Michael M Dinh, MB BS, MPH, Emergency Physician; Matthew Oliver, MB BS, Registrar; Kendall J Bein, MB BS, Emergency Physician; Susan Roncal, BN, Data Manager; Christopher M Byrne, MB BS, MS, Colorectal Surgeon.
Performance of the New South Wales Ambulance Service major trauma transport protocol (T1) at an inner city trauma centre
Article first published online: 4 APR 2012
© 2012 The Authors. EMA © 2012 Australasian College for Emergency Medicine and Australasian Society for Emergency Medicine
Emergency Medicine Australasia
Volume 24, Issue 4, pages 401–407, August 2012
How to Cite
Dinh, M. M., Oliver, M., Bein, K. J., Roncal, S. and Byrne, C. M. (2012), Performance of the New South Wales Ambulance Service major trauma transport protocol (T1) at an inner city trauma centre. Emergency Medicine Australasia, 24: 401–407. doi: 10.1111/j.1742-6723.2012.01559.x
- Issue published online: 2 AUG 2012
- Article first published online: 4 APR 2012
- Accepted 25 February 2012
Objective: To evaluate the performance of a newly implemented prehospital trauma triage (T1) protocol in New South Wales for patients transported to an inner city major trauma centre.
Methods: An observational study was conducted over 1 year. Prehospital data and injury characteristics were collected prospectively for all hospital trauma team activations and injury presentations transported by Ambulance Service of New South Wales. Univariate comparison of T1- and non-T1-transported patients was performed and sensitivity, specificity, overtriage and undertriage rates were calculated. The outcomes studied were Injury Severity Score >15 and major outcome (composite of in-hospital death and/or transferred from the ED to operating theatre or intensive care unit). Factors associated with undertriage were determined with univariate analysis.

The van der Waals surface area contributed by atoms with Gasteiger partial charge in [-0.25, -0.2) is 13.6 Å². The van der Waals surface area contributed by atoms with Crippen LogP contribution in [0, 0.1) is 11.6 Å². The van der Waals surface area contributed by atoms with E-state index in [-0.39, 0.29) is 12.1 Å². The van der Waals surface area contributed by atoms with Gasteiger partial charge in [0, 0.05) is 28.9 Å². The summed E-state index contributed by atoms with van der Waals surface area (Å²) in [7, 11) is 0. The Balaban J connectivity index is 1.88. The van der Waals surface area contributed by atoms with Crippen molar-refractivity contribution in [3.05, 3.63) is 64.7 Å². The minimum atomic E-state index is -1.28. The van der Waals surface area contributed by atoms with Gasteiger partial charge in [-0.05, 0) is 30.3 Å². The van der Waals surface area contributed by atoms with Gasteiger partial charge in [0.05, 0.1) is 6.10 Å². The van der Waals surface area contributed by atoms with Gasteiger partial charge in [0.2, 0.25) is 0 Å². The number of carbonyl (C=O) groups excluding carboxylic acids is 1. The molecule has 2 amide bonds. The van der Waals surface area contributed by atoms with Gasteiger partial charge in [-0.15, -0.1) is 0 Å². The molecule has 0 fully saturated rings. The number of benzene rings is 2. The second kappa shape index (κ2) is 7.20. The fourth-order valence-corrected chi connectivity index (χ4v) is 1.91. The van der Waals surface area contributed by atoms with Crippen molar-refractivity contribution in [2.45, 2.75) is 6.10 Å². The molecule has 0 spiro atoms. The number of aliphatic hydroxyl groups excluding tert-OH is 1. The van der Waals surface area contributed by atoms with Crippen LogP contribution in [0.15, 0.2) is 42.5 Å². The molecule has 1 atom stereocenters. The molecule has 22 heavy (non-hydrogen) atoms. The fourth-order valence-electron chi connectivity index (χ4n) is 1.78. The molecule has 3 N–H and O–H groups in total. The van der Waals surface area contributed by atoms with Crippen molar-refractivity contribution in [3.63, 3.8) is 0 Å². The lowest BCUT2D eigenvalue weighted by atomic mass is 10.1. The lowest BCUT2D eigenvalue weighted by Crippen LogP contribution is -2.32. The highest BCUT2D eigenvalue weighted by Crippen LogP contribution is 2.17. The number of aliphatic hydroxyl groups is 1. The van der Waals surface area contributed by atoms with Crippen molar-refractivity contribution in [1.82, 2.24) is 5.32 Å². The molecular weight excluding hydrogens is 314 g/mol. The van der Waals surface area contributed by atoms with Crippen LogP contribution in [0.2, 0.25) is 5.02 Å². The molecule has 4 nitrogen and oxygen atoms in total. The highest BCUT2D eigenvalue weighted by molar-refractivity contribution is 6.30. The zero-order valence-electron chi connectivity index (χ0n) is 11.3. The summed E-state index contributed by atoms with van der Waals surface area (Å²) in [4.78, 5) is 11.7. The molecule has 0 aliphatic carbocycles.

Results: A total of 2664 ambulance arrivals for trauma were studied with 767(29%) transported on the T1 protocol. T1-transported patients were associated with more severe injury (23% vs 6%, P < 0.001) and major outcomes (30% vs 10%, P < 0.001) compared with non-T1-transported patients. The sensitivity of the T1 protocol for severe injury was 63% with a positive predictive value of 23%. The undertriage and overtriage rates for severe injury were 12% and 77%, respectively. Undertriaged patients were elderly with falls as the predominant mechanism of injury.
Conclusion: The sensitivity and undertriage rates associated with the T1 protocol indicate the ongoing need for secondary triage at designated trauma centres and refinement of the protocol to include age as a criterion.